Preliminary knowledge of PMPO arouses our curiosity regarding the computation of its values. These are values resulting from really random and absurd mathematical calculations. Like, for example, the following formula will typically give you the PMPO rating of a system.
PMPO = (Real Power) x (X)
Where, ‘X’ is a multiplication factor whose value is randomly chosen depending on how inflated the manufacturer wants the PMPO rating to be.
The above logic might look very funny. Unfortunately that’s how things are with PMPO power ratings. It is perfectly fine, as long as you can take a glamourous number out of thin air. An alternative and equally absurd way of measuring PMPO would be to multiply the supply voltage value with the value of the instantaneous short circuit current from the amplifier. The resulting formula would look like:
PMPO = (Supply Voltage) x (Peak Instantaneous Short-Circuit Current)
Let us assume the system is powered by a 12 Volt power pack which is capable of delivering a current of 50 Amperes for a very short instant of time (a couple of microseconds). Then the PMPO would be
PMPO = 12 x 50 = 600 Watts! This indeed looks pretty glamourous. Isn’t it?
When an amplifier is driven into clipping, there is more power available. But, it must be noted that the harmonic distortion is very high in such cases. It is usually of the order of 10% whereas the maximum acceptable value of total harmonic distortion (THD) is just 0.1%. The peak power rating of surround sound receivers being taken at 10% THD would be a great example for this scenario. The power output of an amplifier is to be measured always without clipping.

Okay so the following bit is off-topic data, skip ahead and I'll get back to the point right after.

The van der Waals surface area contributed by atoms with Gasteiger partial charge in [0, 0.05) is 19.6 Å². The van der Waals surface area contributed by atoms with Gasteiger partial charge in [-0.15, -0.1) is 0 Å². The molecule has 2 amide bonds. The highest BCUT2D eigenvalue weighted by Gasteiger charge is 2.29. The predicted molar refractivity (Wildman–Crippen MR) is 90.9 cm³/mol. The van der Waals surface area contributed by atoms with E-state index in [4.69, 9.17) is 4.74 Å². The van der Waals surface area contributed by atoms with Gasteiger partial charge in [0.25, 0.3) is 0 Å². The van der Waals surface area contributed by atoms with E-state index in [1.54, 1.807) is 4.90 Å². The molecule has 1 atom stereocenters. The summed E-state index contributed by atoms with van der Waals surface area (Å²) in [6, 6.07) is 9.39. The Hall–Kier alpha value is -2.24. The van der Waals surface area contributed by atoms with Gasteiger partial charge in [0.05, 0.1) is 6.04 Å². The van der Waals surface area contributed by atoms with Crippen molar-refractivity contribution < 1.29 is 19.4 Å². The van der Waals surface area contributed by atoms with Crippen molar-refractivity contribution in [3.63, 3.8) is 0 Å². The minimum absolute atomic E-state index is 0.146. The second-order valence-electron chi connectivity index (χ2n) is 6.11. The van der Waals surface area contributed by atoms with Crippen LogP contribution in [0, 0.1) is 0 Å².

If the whole of the above argument does not still seem convincing enough to ditch PMPO ratings, here is a simple scenario. Most of the multimedia speaker systems come with a power unit which provides 1 Ampere of current at 12 Volts DC, which means 12 Watts of power is available from the power unit. It is quite obvious that the audio power has to be pretty lower than this.
The RMS specification of audio power has been accepted as a standard for specifying the actual, real-world power output of audio amplifiers. Higher RMS figures promise much louder and cleaner sound. The RMS figure is not the only parameter which decides the sound quality of a system though. Let us not get fooled by fake inflated power ratings anymore.
This post is prepared by Vinay.